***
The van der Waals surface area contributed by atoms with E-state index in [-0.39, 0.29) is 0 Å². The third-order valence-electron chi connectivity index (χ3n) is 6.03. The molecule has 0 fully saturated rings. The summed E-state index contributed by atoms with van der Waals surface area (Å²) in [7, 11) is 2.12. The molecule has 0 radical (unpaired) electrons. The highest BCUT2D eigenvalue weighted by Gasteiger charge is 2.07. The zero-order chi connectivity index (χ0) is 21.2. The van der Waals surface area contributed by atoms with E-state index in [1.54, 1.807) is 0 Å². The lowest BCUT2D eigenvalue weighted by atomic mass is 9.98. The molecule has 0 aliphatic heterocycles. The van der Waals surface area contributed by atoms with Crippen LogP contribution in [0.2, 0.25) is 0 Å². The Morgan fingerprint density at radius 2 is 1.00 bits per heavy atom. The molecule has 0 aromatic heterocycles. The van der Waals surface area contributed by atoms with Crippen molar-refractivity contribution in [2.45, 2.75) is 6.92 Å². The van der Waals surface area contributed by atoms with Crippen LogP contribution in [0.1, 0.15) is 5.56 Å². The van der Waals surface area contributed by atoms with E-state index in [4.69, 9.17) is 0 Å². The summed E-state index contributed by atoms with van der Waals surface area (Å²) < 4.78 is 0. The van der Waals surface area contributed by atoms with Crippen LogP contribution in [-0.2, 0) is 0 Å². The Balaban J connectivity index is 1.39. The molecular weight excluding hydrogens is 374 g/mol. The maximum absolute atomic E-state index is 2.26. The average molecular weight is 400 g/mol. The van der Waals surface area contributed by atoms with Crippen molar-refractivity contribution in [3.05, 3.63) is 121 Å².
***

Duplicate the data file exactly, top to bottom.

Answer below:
The van der Waals surface area contributed by atoms with E-state index in [-0.39, 0.29) is 0 Å². The third-order valence-electron chi connectivity index (χ3n) is 6.03. The molecule has 0 fully saturated rings. The summed E-state index contributed by atoms with van der Waals surface area (Å²) in [7, 11) is 2.12. The molecule has 0 radical (unpaired) electrons. The highest BCUT2D eigenvalue weighted by Gasteiger charge is 2.07. The zero-order chi connectivity index (χ0) is 21.2. The van der Waals surface area contributed by atoms with E-state index in [1.54, 1.807) is 0 Å². The lowest BCUT2D eigenvalue weighted by atomic mass is 9.98. The molecule has 0 aliphatic heterocycles. The van der Waals surface area contributed by atoms with Crippen LogP contribution in [0.2, 0.25) is 0 Å². The Morgan fingerprint density at radius 2 is 1.00 bits per heavy atom. The molecule has 0 aromatic heterocycles. The van der Waals surface area contributed by atoms with Crippen molar-refractivity contribution in [2.45, 2.75) is 6.92 Å². The van der Waals surface area contributed by atoms with Crippen LogP contribution in [0.1, 0.15) is 5.56 Å². The van der Waals surface area contributed by atoms with E-state index in [4.69, 9.17) is 0 Å². The summed E-state index contributed by atoms with van der Waals surface area (Å²) < 4.78 is 0. The van der Waals surface area contributed by atoms with Crippen LogP contribution in [-0.2, 0) is 0 Å². The Balaban J connectivity index is 1.39. The molecular weight excluding hydrogens is 374 g/mol. The maximum absolute atomic E-state index is 2.26. The average molecular weight is 400 g/mol. The van der Waals surface area contributed by atoms with Crippen molar-refractivity contribution in [3.05, 3.63) is 121 Å².